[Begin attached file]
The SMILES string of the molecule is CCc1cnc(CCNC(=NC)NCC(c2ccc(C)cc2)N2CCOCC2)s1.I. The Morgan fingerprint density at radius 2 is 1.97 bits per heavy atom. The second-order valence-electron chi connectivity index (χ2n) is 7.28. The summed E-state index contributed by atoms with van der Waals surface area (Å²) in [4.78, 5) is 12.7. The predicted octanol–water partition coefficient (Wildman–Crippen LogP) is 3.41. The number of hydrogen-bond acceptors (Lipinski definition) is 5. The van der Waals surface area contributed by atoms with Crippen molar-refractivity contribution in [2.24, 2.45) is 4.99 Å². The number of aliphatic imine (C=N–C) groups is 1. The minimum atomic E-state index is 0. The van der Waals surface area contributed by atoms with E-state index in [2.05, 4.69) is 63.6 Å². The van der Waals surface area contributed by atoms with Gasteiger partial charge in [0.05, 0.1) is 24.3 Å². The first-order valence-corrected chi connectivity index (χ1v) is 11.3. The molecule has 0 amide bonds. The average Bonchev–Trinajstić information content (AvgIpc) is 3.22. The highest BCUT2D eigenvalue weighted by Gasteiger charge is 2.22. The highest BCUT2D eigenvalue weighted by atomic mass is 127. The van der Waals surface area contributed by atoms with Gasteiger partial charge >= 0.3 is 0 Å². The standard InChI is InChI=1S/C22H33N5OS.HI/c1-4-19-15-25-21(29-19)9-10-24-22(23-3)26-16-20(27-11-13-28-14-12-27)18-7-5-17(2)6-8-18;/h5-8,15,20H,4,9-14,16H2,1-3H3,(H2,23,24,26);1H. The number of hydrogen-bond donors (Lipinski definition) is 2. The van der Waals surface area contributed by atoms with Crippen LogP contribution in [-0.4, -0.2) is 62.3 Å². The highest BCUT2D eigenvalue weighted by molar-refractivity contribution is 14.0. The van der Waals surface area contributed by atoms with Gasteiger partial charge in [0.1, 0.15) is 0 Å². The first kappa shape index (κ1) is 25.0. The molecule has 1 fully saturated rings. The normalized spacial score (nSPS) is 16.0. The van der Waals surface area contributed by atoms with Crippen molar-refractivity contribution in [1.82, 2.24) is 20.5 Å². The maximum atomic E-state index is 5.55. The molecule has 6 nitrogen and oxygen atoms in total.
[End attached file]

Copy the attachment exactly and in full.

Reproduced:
The SMILES string of the molecule is CCc1cnc(CCNC(=NC)NCC(c2ccc(C)cc2)N2CCOCC2)s1.I. The Morgan fingerprint density at radius 2 is 1.97 bits per heavy atom. The second-order valence-electron chi connectivity index (χ2n) is 7.28. The summed E-state index contributed by atoms with van der Waals surface area (Å²) in [4.78, 5) is 12.7. The predicted octanol–water partition coefficient (Wildman–Crippen LogP) is 3.41. The number of hydrogen-bond acceptors (Lipinski definition) is 5. The van der Waals surface area contributed by atoms with Crippen molar-refractivity contribution in [2.24, 2.45) is 4.99 Å². The number of aliphatic imine (C=N–C) groups is 1. The minimum atomic E-state index is 0. The van der Waals surface area contributed by atoms with E-state index in [2.05, 4.69) is 63.6 Å². The van der Waals surface area contributed by atoms with Gasteiger partial charge in [0.05, 0.1) is 24.3 Å². The first-order valence-corrected chi connectivity index (χ1v) is 11.3. The molecule has 0 amide bonds. The average Bonchev–Trinajstić information content (AvgIpc) is 3.22. The highest BCUT2D eigenvalue weighted by Gasteiger charge is 2.22. The highest BCUT2D eigenvalue weighted by atomic mass is 127. The van der Waals surface area contributed by atoms with Gasteiger partial charge >= 0.3 is 0 Å². The standard InChI is InChI=1S/C22H33N5OS.HI/c1-4-19-15-25-21(29-19)9-10-24-22(23-3)26-16-20(27-11-13-28-14-12-27)18-7-5-17(2)6-8-18;/h5-8,15,20H,4,9-14,16H2,1-3H3,(H2,23,24,26);1H. The number of hydrogen-bond donors (Lipinski definition) is 2. The van der Waals surface area contributed by atoms with Crippen LogP contribution in [-0.4, -0.2) is 62.3 Å². The highest BCUT2D eigenvalue weighted by molar-refractivity contribution is 14.0. The van der Waals surface area contributed by atoms with Gasteiger partial charge in [0.1, 0.15) is 0 Å². The first kappa shape index (κ1) is 25.0. The molecule has 1 fully saturated rings. The normalized spacial score (nSPS) is 16.0. The van der Waals surface area contributed by atoms with Crippen molar-refractivity contribution in [1.82, 2.24) is 20.5 Å². The maximum atomic E-state index is 5.55. The molecule has 6 nitrogen and oxygen atoms in total.